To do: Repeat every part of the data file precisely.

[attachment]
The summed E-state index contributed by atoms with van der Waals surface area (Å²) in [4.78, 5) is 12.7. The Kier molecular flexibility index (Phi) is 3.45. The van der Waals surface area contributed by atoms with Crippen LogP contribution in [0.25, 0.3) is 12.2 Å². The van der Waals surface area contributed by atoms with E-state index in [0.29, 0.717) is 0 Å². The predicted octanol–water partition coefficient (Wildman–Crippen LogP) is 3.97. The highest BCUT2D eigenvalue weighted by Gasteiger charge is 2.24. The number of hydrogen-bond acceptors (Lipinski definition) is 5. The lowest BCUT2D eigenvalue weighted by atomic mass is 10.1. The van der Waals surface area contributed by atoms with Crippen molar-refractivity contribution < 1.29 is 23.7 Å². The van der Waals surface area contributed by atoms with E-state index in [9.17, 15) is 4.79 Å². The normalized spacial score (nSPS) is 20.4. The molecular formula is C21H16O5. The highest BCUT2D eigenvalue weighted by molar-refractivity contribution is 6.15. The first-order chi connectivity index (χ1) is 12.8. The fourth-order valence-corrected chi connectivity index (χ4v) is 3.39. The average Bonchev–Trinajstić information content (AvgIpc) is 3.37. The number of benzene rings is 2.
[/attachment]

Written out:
The summed E-state index contributed by atoms with van der Waals surface area (Å²) in [4.78, 5) is 12.7. The Kier molecular flexibility index (Phi) is 3.45. The van der Waals surface area contributed by atoms with Crippen LogP contribution in [0.25, 0.3) is 12.2 Å². The van der Waals surface area contributed by atoms with E-state index in [0.29, 0.717) is 0 Å². The predicted octanol–water partition coefficient (Wildman–Crippen LogP) is 3.97. The highest BCUT2D eigenvalue weighted by Gasteiger charge is 2.24. The number of hydrogen-bond acceptors (Lipinski definition) is 5. The lowest BCUT2D eigenvalue weighted by atomic mass is 10.1. The van der Waals surface area contributed by atoms with Crippen molar-refractivity contribution < 1.29 is 23.7 Å². The van der Waals surface area contributed by atoms with E-state index in [9.17, 15) is 4.79 Å². The normalized spacial score (nSPS) is 20.4. The molecular formula is C21H16O5. The highest BCUT2D eigenvalue weighted by molar-refractivity contribution is 6.15. The first-order chi connectivity index (χ1) is 12.8. The fourth-order valence-corrected chi connectivity index (χ4v) is 3.39. The average Bonchev–Trinajstić information content (AvgIpc) is 3.37. The number of benzene rings is 2.